Pretty cool new tool by UXPin. You can use it to collaborate, create wireframes, and keep track of design iterations.
What I love is that you can also use it to help people understand your design process. Although this is nice for clients and stakeholders I think it’s especially useful for educating your design team and keeping everyone on the same page.
…because written Standard Operating Procedure Manuals and Best Practice documents are soooo last decade (and nobody ever read them then anyway).
Whole Foods. Audi. Starbucks. Moleskine.
Each of these brands develop and sell vastly different and unrelated products, but it’s not just “stuff” they market to consumers, it’s experience. There’s no doubt that Whole Foods is more than just groceries, Audi is more than simply automobiles, Starbucks is more than just coffee and pastries, and Moleskine more than stationary.
Whether we’re motivated by a personal attraction to elegance and quality or enticed by the cultural and societal status these brands signify, we still place a premium on the experience they provide. The experience embedded into these brands is why we pay $2 for a grande coffee at Starbucks when we could brew it for $0.47 at home or $10 for a Moleskine notebook instead of buying a $1 notebook from The Dollar Tree.
Even Stanford University President John Hennessy alluded to the draw of experience in an interview with Salman Khan about the future of credentialing in higher education. When asked if Stanford would ever consider implementing a completely online learning model for undergraduate, Hennessy quickly replied “no”:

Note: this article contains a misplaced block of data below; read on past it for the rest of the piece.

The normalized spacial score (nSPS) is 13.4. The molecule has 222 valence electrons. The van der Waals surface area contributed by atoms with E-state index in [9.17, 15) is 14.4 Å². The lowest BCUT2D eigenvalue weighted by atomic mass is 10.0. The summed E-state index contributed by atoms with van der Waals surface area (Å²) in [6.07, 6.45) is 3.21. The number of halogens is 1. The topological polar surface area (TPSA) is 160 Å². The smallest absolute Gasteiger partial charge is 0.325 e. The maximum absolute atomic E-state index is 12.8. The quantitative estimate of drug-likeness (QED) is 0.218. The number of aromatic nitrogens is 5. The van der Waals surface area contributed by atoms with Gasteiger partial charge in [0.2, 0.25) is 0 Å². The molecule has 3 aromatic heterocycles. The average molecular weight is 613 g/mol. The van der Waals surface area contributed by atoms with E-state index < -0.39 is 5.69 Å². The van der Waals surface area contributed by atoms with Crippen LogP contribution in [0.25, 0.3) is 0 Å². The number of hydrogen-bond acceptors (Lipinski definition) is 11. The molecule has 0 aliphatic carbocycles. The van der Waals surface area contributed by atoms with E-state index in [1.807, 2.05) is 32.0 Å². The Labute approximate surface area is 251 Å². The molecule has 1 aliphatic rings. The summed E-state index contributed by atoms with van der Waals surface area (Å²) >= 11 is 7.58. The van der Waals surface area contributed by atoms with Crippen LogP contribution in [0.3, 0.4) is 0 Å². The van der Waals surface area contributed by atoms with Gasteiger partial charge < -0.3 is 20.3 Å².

“We require our [undergraduate] students to live in a community for four years. And we believe that’s an important part of the [education] process…Will fully online learning be an experience that we feel is equivalent to the on-campus experience? That will be the question.
In other words, a significant portion of what these students (err–their parents) are paying for at these elite institutions has nothing to do actual classroom education. Of course I acknowledge that more prestigious universities attract high quality professors and can afford to provide student’s access to exceptional resources, etc… But my point is that students are not paying for the quality of the information being delivered (you can pretty much find all of that online, free of change); they are paying for the community, the culture, the experience.